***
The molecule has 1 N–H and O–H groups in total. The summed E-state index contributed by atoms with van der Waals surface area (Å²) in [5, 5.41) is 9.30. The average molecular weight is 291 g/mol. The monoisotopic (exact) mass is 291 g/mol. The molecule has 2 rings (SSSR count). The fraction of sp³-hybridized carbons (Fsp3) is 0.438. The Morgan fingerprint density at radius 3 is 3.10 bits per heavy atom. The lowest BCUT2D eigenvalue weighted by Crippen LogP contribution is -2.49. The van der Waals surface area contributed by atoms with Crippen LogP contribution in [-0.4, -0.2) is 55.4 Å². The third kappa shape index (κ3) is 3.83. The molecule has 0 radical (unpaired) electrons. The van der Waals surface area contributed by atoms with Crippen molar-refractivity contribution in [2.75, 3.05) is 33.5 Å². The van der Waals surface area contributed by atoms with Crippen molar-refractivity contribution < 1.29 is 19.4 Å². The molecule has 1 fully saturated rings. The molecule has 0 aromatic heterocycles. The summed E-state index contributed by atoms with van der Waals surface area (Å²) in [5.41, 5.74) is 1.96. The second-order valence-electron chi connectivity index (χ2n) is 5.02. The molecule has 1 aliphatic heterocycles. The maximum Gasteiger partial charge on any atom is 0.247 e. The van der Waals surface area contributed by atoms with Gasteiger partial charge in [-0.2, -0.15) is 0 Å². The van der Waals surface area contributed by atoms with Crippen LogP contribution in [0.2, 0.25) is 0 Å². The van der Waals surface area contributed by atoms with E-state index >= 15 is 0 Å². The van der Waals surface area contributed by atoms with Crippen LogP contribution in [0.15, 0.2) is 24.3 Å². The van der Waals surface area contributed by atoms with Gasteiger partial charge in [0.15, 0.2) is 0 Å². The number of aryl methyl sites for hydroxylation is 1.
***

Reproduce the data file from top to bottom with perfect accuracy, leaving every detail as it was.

The molecule has 1 N–H and O–H groups in total. The summed E-state index contributed by atoms with van der Waals surface area (Å²) in [5, 5.41) is 9.30. The average molecular weight is 291 g/mol. The monoisotopic (exact) mass is 291 g/mol. The molecule has 2 rings (SSSR count). The fraction of sp³-hybridized carbons (Fsp3) is 0.438. The Morgan fingerprint density at radius 3 is 3.10 bits per heavy atom. The lowest BCUT2D eigenvalue weighted by Crippen LogP contribution is -2.49. The van der Waals surface area contributed by atoms with Crippen LogP contribution in [-0.4, -0.2) is 55.4 Å². The third kappa shape index (κ3) is 3.83. The molecule has 0 radical (unpaired) electrons. The van der Waals surface area contributed by atoms with Crippen molar-refractivity contribution in [2.75, 3.05) is 33.5 Å². The van der Waals surface area contributed by atoms with Crippen molar-refractivity contribution < 1.29 is 19.4 Å². The molecule has 1 fully saturated rings. The molecule has 0 aromatic heterocycles. The summed E-state index contributed by atoms with van der Waals surface area (Å²) in [5.41, 5.74) is 1.96. The second-order valence-electron chi connectivity index (χ2n) is 5.02. The molecule has 1 aliphatic heterocycles. The maximum Gasteiger partial charge on any atom is 0.247 e. The van der Waals surface area contributed by atoms with Gasteiger partial charge in [-0.2, -0.15) is 0 Å². The van der Waals surface area contributed by atoms with Crippen LogP contribution in [0.2, 0.25) is 0 Å². The van der Waals surface area contributed by atoms with E-state index >= 15 is 0 Å². The van der Waals surface area contributed by atoms with Crippen LogP contribution in [0.15, 0.2) is 24.3 Å². The van der Waals surface area contributed by atoms with Gasteiger partial charge in [0.15, 0.2) is 0 Å². The number of aryl methyl sites for hydroxylation is 1.